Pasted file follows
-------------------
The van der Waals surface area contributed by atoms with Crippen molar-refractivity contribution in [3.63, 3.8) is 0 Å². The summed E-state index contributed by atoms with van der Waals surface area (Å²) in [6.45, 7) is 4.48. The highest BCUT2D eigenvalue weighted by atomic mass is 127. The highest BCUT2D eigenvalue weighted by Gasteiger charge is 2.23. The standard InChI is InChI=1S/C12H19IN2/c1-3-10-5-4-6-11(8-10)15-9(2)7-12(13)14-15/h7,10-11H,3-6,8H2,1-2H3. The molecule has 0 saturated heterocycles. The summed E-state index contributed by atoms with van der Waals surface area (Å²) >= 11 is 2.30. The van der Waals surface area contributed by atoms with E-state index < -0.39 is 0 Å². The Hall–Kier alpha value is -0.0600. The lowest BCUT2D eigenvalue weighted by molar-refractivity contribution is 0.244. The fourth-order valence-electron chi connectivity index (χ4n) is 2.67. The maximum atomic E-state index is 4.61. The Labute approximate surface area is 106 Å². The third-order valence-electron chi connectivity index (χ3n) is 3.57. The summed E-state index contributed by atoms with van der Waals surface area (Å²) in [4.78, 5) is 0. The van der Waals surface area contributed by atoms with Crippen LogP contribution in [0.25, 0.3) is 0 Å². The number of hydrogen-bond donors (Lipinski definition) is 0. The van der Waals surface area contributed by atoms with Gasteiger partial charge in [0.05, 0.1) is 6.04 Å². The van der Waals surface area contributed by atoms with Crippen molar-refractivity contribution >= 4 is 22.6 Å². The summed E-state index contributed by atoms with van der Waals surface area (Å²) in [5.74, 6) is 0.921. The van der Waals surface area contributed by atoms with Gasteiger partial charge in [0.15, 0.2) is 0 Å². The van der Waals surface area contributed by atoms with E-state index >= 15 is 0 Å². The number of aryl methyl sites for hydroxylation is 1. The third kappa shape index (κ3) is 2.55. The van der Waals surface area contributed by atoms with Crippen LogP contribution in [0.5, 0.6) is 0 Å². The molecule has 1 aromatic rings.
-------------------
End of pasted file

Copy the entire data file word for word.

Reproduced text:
The van der Waals surface area contributed by atoms with Crippen molar-refractivity contribution in [3.63, 3.8) is 0 Å². The summed E-state index contributed by atoms with van der Waals surface area (Å²) in [6.45, 7) is 4.48. The highest BCUT2D eigenvalue weighted by atomic mass is 127. The highest BCUT2D eigenvalue weighted by Gasteiger charge is 2.23. The standard InChI is InChI=1S/C12H19IN2/c1-3-10-5-4-6-11(8-10)15-9(2)7-12(13)14-15/h7,10-11H,3-6,8H2,1-2H3. The molecule has 0 saturated heterocycles. The summed E-state index contributed by atoms with van der Waals surface area (Å²) >= 11 is 2.30. The van der Waals surface area contributed by atoms with E-state index < -0.39 is 0 Å². The Hall–Kier alpha value is -0.0600. The lowest BCUT2D eigenvalue weighted by molar-refractivity contribution is 0.244. The fourth-order valence-electron chi connectivity index (χ4n) is 2.67. The maximum atomic E-state index is 4.61. The Labute approximate surface area is 106 Å². The third-order valence-electron chi connectivity index (χ3n) is 3.57. The summed E-state index contributed by atoms with van der Waals surface area (Å²) in [4.78, 5) is 0. The van der Waals surface area contributed by atoms with Crippen LogP contribution in [0.25, 0.3) is 0 Å². The number of hydrogen-bond donors (Lipinski definition) is 0. The van der Waals surface area contributed by atoms with Gasteiger partial charge in [0.05, 0.1) is 6.04 Å². The van der Waals surface area contributed by atoms with Crippen molar-refractivity contribution >= 4 is 22.6 Å². The summed E-state index contributed by atoms with van der Waals surface area (Å²) in [5.74, 6) is 0.921. The van der Waals surface area contributed by atoms with Gasteiger partial charge in [0.15, 0.2) is 0 Å². The van der Waals surface area contributed by atoms with E-state index >= 15 is 0 Å². The number of aryl methyl sites for hydroxylation is 1. The third kappa shape index (κ3) is 2.55. The van der Waals surface area contributed by atoms with Crippen LogP contribution in [0.5, 0.6) is 0 Å². The molecule has 1 aromatic rings.